Defendant's motion was for a declaration as to the choice of law to be applied "to the trial of the within matter." When such a motion is made, the Law Division should not give a general answer that applies across-the-board to every issue that might arise. It should rule only as to issues appropriately identified by the moving party, or should not rule at all.

The one issue that the parties obviously had in mind was whether New Jersey's comparative negligence law or Virginia's common-law contributory negligence doctrine applied. We will deal with this case as though that were the only issue as to which a conflicts ruling was sought. Any other issues will have to await analysis under proper standards when they arise.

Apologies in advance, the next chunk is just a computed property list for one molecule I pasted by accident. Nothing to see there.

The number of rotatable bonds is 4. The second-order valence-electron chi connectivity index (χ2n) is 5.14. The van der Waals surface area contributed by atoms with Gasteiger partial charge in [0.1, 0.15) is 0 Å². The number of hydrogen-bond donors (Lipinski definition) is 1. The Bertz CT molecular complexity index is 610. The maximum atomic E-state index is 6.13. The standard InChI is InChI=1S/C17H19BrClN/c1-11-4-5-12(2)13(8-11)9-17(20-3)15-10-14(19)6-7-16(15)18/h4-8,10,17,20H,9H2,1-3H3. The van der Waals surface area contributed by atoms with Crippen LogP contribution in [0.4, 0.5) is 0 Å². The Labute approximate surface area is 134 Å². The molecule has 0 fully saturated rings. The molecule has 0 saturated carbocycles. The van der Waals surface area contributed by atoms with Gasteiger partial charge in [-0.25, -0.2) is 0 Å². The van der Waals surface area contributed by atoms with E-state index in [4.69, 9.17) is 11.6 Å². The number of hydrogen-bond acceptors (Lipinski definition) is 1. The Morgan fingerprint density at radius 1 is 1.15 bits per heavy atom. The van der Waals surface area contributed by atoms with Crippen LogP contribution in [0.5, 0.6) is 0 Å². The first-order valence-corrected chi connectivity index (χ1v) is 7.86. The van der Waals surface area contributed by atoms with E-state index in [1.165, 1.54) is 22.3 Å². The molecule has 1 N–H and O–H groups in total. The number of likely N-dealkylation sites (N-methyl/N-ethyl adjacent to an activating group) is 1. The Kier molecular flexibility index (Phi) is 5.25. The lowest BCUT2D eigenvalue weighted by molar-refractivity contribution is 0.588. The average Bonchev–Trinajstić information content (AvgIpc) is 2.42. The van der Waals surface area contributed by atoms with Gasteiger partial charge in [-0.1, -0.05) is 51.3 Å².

In tort cases, the traditional choice is the law of the place where the wrong occurred. Although that rule is simple and relatively certain, its rigidity has led to its widespread rejection and to adoption of the more flexible governmental interest analysis. See Pfau v. Trent Aluminum Co., 55 N.J. 511, 263 A.2d 129 (1970). In contract cases, the same considerations led to abandonment of the rigid choice-of-law rule that applied the law of the place where the contract was formed. See State Farm Mut. Auto. Ins. Co. v. Estate of Simmons, 84 N.J. 28, 417 A.2d 488 (1980).